Historic data show that home flea infestations can be managed by treating all animals on the premises with a highly effective flea control product. The use of effective products has also been shown to reduce pruritus and minimize dermatologic lesions in both cats and dogs. Therefore, an in-home study was conducted in West Central Florida USA to evaluate the efficacy of a topically applied selamectin-sarolaner formulation to control fleas in naturally infested cats over a 12-week period. Thirty-seven cats in 21 households were treated once monthly with the selamectin-sarolaner topical solution. In the topical fluralaner treatment (positive control) group, forty-three cats in 20 households were treated once on day 0. A combined total of thirty dogs in both groups were treated once monthly with oral sarolaner. Fleas on cats were counted by flea combing, fleas on dogs were counted using visual area counts and fleas in the indoor premises were assessed using intermittent-light flea traps. Blinded-assessments of feline dermatologic lesions (modified-SCORFAD) were conducted monthly by a boarded-dermatologist and pruritus severity was evaluated by pet owners. Three consecutive monthly treatments of selamectin-sarolaner reduced flea populations on cats by 96.3 % within 7 days and by 100% from week 6 to the end of the 12-week study. The topical application of fluralaner reduced flea populations by 98.1 % within 7 days and efficacy reached 100% by week 12. At the end of the study, fleas were completely eradicated (from cats, dogs and homes) in every home regardless of treatment group. Owner reported cat pruritus was reduced by > 87 % in both treatment groups by week 12. Significant improvements in dermatologic lesion scores (> 81 %) were achieved by both products by the end of the study. Monthly applications of topical selamectin-sarolaner or topical fluralaner to cats living in the heavy flea challenge environment of West Central Florida USA were effective in eradicating flea infestations, reducing pruritus and improving dermatologic lesions.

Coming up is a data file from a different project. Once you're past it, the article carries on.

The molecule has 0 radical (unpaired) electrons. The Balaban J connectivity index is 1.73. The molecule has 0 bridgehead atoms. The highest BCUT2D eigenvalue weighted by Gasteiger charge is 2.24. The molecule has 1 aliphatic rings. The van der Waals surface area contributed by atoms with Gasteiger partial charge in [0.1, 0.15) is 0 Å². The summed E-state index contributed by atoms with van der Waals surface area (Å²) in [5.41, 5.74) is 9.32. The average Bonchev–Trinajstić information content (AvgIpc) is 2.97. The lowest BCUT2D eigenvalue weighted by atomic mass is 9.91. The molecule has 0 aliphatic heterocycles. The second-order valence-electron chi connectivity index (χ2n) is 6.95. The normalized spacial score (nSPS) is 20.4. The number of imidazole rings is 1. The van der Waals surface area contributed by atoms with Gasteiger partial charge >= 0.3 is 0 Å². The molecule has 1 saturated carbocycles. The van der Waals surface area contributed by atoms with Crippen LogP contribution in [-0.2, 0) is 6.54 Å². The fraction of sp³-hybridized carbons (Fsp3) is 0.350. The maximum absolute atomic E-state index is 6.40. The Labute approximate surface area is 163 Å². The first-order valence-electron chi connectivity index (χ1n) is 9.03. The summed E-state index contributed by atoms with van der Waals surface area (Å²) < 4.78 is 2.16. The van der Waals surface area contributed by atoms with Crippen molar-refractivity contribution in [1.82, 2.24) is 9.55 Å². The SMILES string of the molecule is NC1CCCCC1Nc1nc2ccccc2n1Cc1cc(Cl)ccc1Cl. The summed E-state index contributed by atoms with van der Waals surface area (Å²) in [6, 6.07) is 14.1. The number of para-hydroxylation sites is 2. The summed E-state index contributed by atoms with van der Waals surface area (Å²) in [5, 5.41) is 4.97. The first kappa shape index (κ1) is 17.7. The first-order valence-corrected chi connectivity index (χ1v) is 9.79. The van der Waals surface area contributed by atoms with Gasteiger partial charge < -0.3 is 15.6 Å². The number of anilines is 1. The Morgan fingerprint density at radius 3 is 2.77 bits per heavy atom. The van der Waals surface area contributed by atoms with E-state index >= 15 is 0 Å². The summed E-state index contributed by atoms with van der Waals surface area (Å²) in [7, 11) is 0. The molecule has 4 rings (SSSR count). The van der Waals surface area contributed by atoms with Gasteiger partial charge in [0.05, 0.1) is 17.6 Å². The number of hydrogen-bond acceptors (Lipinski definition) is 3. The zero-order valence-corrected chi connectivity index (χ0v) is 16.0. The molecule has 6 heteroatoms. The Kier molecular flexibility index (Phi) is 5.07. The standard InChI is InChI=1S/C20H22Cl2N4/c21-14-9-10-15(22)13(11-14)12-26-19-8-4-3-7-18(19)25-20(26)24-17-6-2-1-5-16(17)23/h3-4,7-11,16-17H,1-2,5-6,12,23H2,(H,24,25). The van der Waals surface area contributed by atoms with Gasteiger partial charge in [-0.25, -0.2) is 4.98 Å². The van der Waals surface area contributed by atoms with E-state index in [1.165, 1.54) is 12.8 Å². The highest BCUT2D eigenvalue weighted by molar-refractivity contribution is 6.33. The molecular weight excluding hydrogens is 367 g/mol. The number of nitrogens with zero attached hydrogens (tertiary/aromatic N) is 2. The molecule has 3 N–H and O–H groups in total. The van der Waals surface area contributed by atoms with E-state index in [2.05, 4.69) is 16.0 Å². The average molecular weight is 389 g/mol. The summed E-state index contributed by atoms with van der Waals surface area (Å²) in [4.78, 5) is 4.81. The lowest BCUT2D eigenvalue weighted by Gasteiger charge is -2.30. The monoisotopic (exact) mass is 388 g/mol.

Copyright © 2020 Elsevier B.V. All rights reserved.